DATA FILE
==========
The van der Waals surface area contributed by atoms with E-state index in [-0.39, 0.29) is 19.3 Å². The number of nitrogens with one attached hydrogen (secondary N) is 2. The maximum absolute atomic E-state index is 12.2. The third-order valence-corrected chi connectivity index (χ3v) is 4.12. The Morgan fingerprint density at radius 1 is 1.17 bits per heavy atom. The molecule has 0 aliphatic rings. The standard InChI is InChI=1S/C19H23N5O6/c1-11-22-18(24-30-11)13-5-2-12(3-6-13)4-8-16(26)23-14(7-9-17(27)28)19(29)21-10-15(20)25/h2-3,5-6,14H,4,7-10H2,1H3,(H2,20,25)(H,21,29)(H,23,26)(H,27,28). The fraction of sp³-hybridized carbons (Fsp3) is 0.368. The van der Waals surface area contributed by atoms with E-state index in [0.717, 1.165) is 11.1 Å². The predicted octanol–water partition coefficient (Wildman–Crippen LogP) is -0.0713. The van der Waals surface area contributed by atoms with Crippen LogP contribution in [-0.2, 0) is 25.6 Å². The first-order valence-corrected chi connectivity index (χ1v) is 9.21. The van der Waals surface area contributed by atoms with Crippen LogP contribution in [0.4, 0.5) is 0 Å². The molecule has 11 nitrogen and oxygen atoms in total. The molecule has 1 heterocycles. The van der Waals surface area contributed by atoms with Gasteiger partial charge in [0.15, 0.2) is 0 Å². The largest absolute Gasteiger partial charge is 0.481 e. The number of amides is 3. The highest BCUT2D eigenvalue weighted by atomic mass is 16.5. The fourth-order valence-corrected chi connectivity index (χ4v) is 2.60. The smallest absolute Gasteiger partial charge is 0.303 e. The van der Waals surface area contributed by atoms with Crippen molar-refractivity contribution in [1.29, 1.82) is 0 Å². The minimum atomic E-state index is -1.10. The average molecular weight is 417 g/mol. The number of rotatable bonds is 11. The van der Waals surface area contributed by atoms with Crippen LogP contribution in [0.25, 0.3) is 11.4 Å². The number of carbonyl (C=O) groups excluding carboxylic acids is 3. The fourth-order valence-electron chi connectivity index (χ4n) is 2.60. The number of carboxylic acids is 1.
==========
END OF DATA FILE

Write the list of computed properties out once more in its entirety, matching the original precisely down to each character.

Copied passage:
The van der Waals surface area contributed by atoms with E-state index in [-0.39, 0.29) is 19.3 Å². The number of nitrogens with one attached hydrogen (secondary N) is 2. The maximum absolute atomic E-state index is 12.2. The third-order valence-corrected chi connectivity index (χ3v) is 4.12. The Morgan fingerprint density at radius 1 is 1.17 bits per heavy atom. The molecule has 0 aliphatic rings. The standard InChI is InChI=1S/C19H23N5O6/c1-11-22-18(24-30-11)13-5-2-12(3-6-13)4-8-16(26)23-14(7-9-17(27)28)19(29)21-10-15(20)25/h2-3,5-6,14H,4,7-10H2,1H3,(H2,20,25)(H,21,29)(H,23,26)(H,27,28). The fraction of sp³-hybridized carbons (Fsp3) is 0.368. The van der Waals surface area contributed by atoms with E-state index in [0.717, 1.165) is 11.1 Å². The predicted octanol–water partition coefficient (Wildman–Crippen LogP) is -0.0713. The van der Waals surface area contributed by atoms with Crippen LogP contribution in [-0.2, 0) is 25.6 Å². The first-order valence-corrected chi connectivity index (χ1v) is 9.21. The van der Waals surface area contributed by atoms with Crippen LogP contribution in [0.4, 0.5) is 0 Å². The molecule has 11 nitrogen and oxygen atoms in total. The molecule has 1 heterocycles. The van der Waals surface area contributed by atoms with Gasteiger partial charge in [0.15, 0.2) is 0 Å². The largest absolute Gasteiger partial charge is 0.481 e. The number of amides is 3. The highest BCUT2D eigenvalue weighted by atomic mass is 16.5. The fourth-order valence-corrected chi connectivity index (χ4v) is 2.60. The smallest absolute Gasteiger partial charge is 0.303 e. The van der Waals surface area contributed by atoms with Crippen molar-refractivity contribution in [1.29, 1.82) is 0 Å². The minimum atomic E-state index is -1.10. The average molecular weight is 417 g/mol. The number of rotatable bonds is 11. The van der Waals surface area contributed by atoms with Crippen LogP contribution in [0.25, 0.3) is 11.4 Å². The number of carbonyl (C=O) groups excluding carboxylic acids is 3. The fourth-order valence-electron chi connectivity index (χ4n) is 2.60. The number of carboxylic acids is 1.